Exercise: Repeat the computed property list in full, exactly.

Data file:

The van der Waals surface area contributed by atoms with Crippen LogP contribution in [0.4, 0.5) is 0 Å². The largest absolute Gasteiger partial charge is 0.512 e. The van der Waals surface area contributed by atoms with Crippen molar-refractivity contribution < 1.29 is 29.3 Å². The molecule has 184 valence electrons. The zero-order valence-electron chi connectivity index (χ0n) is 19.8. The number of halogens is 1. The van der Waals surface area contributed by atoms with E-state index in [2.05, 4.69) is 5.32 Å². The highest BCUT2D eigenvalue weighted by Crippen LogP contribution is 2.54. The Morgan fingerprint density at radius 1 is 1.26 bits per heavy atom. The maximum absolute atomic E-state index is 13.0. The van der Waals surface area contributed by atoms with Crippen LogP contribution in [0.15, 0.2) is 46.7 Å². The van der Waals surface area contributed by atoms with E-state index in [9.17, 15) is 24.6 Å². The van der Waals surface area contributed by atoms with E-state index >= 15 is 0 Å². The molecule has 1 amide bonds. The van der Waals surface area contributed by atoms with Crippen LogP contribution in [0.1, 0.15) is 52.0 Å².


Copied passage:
The van der Waals surface area contributed by atoms with Crippen LogP contribution in [0.4, 0.5) is 0 Å². The largest absolute Gasteiger partial charge is 0.512 e. The van der Waals surface area contributed by atoms with Crippen molar-refractivity contribution < 1.29 is 29.3 Å². The molecule has 184 valence electrons. The zero-order valence-electron chi connectivity index (χ0n) is 19.8. The number of halogens is 1. The van der Waals surface area contributed by atoms with E-state index in [2.05, 4.69) is 5.32 Å². The highest BCUT2D eigenvalue weighted by Crippen LogP contribution is 2.54. The Morgan fingerprint density at radius 1 is 1.26 bits per heavy atom. The maximum absolute atomic E-state index is 13.0. The van der Waals surface area contributed by atoms with Crippen LogP contribution in [0.15, 0.2) is 46.7 Å². The van der Waals surface area contributed by atoms with E-state index in [9.17, 15) is 24.6 Å². The van der Waals surface area contributed by atoms with E-state index >= 15 is 0 Å². The molecule has 1 amide bonds. The van der Waals surface area contributed by atoms with Crippen LogP contribution in [0.1, 0.15) is 52.0 Å².